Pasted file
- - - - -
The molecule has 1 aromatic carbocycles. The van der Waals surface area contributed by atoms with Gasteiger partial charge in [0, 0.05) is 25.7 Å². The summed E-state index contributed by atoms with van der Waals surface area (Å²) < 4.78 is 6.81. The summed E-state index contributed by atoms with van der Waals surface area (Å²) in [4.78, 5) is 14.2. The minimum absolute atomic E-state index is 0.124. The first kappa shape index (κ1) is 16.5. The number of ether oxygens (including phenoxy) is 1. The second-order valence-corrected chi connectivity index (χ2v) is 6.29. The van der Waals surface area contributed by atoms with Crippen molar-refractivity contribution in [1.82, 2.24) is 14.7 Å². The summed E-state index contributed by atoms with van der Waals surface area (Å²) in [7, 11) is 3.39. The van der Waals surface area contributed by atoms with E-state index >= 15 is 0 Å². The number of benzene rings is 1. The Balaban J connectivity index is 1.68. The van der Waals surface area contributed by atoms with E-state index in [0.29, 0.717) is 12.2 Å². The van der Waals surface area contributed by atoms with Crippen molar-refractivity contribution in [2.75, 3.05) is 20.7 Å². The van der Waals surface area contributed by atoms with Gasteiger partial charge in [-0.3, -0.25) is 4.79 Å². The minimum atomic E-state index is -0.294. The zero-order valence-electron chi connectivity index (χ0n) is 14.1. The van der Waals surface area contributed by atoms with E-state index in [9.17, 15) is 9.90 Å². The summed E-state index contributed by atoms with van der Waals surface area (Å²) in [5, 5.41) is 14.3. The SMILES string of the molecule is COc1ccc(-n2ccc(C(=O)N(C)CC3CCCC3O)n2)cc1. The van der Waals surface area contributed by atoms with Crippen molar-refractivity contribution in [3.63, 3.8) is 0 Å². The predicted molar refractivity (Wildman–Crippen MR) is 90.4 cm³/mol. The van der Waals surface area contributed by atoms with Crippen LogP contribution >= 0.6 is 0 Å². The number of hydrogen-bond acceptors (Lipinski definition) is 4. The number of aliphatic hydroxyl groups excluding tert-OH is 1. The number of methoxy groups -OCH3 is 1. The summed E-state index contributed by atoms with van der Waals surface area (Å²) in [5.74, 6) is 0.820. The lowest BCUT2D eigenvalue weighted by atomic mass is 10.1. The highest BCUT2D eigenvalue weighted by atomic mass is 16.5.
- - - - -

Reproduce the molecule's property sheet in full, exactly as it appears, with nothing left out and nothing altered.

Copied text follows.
The molecule has 1 aromatic carbocycles. The van der Waals surface area contributed by atoms with Gasteiger partial charge in [0, 0.05) is 25.7 Å². The summed E-state index contributed by atoms with van der Waals surface area (Å²) < 4.78 is 6.81. The summed E-state index contributed by atoms with van der Waals surface area (Å²) in [4.78, 5) is 14.2. The minimum absolute atomic E-state index is 0.124. The first kappa shape index (κ1) is 16.5. The number of ether oxygens (including phenoxy) is 1. The second-order valence-corrected chi connectivity index (χ2v) is 6.29. The van der Waals surface area contributed by atoms with Crippen molar-refractivity contribution in [1.82, 2.24) is 14.7 Å². The summed E-state index contributed by atoms with van der Waals surface area (Å²) in [7, 11) is 3.39. The van der Waals surface area contributed by atoms with E-state index >= 15 is 0 Å². The number of benzene rings is 1. The Balaban J connectivity index is 1.68. The van der Waals surface area contributed by atoms with E-state index in [0.29, 0.717) is 12.2 Å². The van der Waals surface area contributed by atoms with Crippen molar-refractivity contribution in [2.75, 3.05) is 20.7 Å². The van der Waals surface area contributed by atoms with Gasteiger partial charge in [-0.3, -0.25) is 4.79 Å². The minimum atomic E-state index is -0.294. The zero-order valence-electron chi connectivity index (χ0n) is 14.1. The van der Waals surface area contributed by atoms with E-state index in [9.17, 15) is 9.90 Å². The summed E-state index contributed by atoms with van der Waals surface area (Å²) in [5, 5.41) is 14.3. The SMILES string of the molecule is COc1ccc(-n2ccc(C(=O)N(C)CC3CCCC3O)n2)cc1. The van der Waals surface area contributed by atoms with Crippen molar-refractivity contribution in [3.63, 3.8) is 0 Å². The predicted molar refractivity (Wildman–Crippen MR) is 90.4 cm³/mol. The van der Waals surface area contributed by atoms with Crippen LogP contribution >= 0.6 is 0 Å². The number of hydrogen-bond acceptors (Lipinski definition) is 4. The number of aliphatic hydroxyl groups excluding tert-OH is 1. The number of methoxy groups -OCH3 is 1. The summed E-state index contributed by atoms with van der Waals surface area (Å²) in [5.74, 6) is 0.820. The lowest BCUT2D eigenvalue weighted by atomic mass is 10.1. The highest BCUT2D eigenvalue weighted by atomic mass is 16.5.